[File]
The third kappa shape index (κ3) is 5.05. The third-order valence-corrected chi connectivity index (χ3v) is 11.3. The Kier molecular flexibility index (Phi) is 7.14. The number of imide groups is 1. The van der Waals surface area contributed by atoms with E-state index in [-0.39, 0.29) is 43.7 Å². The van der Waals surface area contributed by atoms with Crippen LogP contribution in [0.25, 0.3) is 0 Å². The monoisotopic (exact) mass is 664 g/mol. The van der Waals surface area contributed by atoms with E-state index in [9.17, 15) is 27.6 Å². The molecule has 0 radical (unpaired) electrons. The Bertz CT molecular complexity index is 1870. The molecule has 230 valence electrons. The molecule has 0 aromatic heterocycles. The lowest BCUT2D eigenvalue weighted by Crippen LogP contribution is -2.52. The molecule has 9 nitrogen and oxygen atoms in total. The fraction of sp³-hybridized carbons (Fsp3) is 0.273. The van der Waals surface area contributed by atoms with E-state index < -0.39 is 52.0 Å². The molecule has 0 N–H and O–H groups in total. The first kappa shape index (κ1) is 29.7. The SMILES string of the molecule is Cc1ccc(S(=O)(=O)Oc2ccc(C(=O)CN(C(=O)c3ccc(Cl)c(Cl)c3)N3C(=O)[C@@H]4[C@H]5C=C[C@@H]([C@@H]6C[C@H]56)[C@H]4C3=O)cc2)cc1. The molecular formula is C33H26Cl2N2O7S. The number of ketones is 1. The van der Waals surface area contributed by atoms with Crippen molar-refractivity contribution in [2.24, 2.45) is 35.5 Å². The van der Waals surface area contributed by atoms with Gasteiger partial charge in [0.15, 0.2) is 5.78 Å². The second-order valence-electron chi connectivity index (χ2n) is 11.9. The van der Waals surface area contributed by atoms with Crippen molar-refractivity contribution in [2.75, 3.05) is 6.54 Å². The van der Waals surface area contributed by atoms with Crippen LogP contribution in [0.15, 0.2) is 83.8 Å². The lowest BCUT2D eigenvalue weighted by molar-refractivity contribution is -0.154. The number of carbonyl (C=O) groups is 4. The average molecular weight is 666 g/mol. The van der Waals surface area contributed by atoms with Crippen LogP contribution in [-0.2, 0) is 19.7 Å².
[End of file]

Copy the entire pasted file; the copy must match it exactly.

The third kappa shape index (κ3) is 5.05. The third-order valence-corrected chi connectivity index (χ3v) is 11.3. The Kier molecular flexibility index (Phi) is 7.14. The number of imide groups is 1. The van der Waals surface area contributed by atoms with E-state index in [-0.39, 0.29) is 43.7 Å². The van der Waals surface area contributed by atoms with Crippen LogP contribution in [0.25, 0.3) is 0 Å². The monoisotopic (exact) mass is 664 g/mol. The van der Waals surface area contributed by atoms with E-state index in [9.17, 15) is 27.6 Å². The molecule has 0 radical (unpaired) electrons. The Bertz CT molecular complexity index is 1870. The molecule has 230 valence electrons. The molecule has 0 aromatic heterocycles. The lowest BCUT2D eigenvalue weighted by Crippen LogP contribution is -2.52. The molecule has 9 nitrogen and oxygen atoms in total. The fraction of sp³-hybridized carbons (Fsp3) is 0.273. The van der Waals surface area contributed by atoms with E-state index < -0.39 is 52.0 Å². The molecule has 0 N–H and O–H groups in total. The first kappa shape index (κ1) is 29.7. The SMILES string of the molecule is Cc1ccc(S(=O)(=O)Oc2ccc(C(=O)CN(C(=O)c3ccc(Cl)c(Cl)c3)N3C(=O)[C@@H]4[C@H]5C=C[C@@H]([C@@H]6C[C@H]56)[C@H]4C3=O)cc2)cc1. The molecular formula is C33H26Cl2N2O7S. The number of ketones is 1. The van der Waals surface area contributed by atoms with Crippen molar-refractivity contribution in [2.24, 2.45) is 35.5 Å². The van der Waals surface area contributed by atoms with Gasteiger partial charge in [0.15, 0.2) is 5.78 Å². The second-order valence-electron chi connectivity index (χ2n) is 11.9. The van der Waals surface area contributed by atoms with Crippen molar-refractivity contribution in [2.75, 3.05) is 6.54 Å². The van der Waals surface area contributed by atoms with Crippen LogP contribution in [0.15, 0.2) is 83.8 Å². The lowest BCUT2D eigenvalue weighted by molar-refractivity contribution is -0.154. The number of carbonyl (C=O) groups is 4. The average molecular weight is 666 g/mol. The van der Waals surface area contributed by atoms with Crippen LogP contribution in [-0.2, 0) is 19.7 Å².